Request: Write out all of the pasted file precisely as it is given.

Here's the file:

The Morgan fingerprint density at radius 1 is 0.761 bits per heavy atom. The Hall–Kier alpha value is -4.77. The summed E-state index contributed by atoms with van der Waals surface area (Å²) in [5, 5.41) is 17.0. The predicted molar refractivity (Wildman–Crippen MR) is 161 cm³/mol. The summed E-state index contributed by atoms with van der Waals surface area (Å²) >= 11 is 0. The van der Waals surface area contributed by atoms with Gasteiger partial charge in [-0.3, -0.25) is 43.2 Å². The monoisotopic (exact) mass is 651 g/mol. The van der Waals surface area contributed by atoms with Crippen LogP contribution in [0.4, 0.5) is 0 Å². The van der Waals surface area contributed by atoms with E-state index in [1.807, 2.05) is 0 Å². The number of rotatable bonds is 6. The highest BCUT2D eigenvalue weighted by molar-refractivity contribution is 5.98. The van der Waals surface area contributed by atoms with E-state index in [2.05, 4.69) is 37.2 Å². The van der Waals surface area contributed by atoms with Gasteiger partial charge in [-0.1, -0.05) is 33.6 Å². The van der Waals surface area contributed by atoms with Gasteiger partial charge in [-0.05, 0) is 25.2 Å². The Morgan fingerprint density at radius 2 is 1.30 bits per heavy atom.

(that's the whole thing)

The Morgan fingerprint density at radius 1 is 0.761 bits per heavy atom. The Hall–Kier alpha value is -4.77. The summed E-state index contributed by atoms with van der Waals surface area (Å²) in [5, 5.41) is 17.0. The predicted molar refractivity (Wildman–Crippen MR) is 161 cm³/mol. The summed E-state index contributed by atoms with van der Waals surface area (Å²) >= 11 is 0. The van der Waals surface area contributed by atoms with Gasteiger partial charge in [-0.3, -0.25) is 43.2 Å². The monoisotopic (exact) mass is 651 g/mol. The van der Waals surface area contributed by atoms with Crippen LogP contribution in [0.4, 0.5) is 0 Å². The van der Waals surface area contributed by atoms with E-state index in [1.807, 2.05) is 0 Å². The number of rotatable bonds is 6. The highest BCUT2D eigenvalue weighted by molar-refractivity contribution is 5.98. The van der Waals surface area contributed by atoms with E-state index in [2.05, 4.69) is 37.2 Å². The van der Waals surface area contributed by atoms with Gasteiger partial charge in [-0.1, -0.05) is 33.6 Å². The van der Waals surface area contributed by atoms with Gasteiger partial charge in [-0.05, 0) is 25.2 Å². The Morgan fingerprint density at radius 2 is 1.30 bits per heavy atom.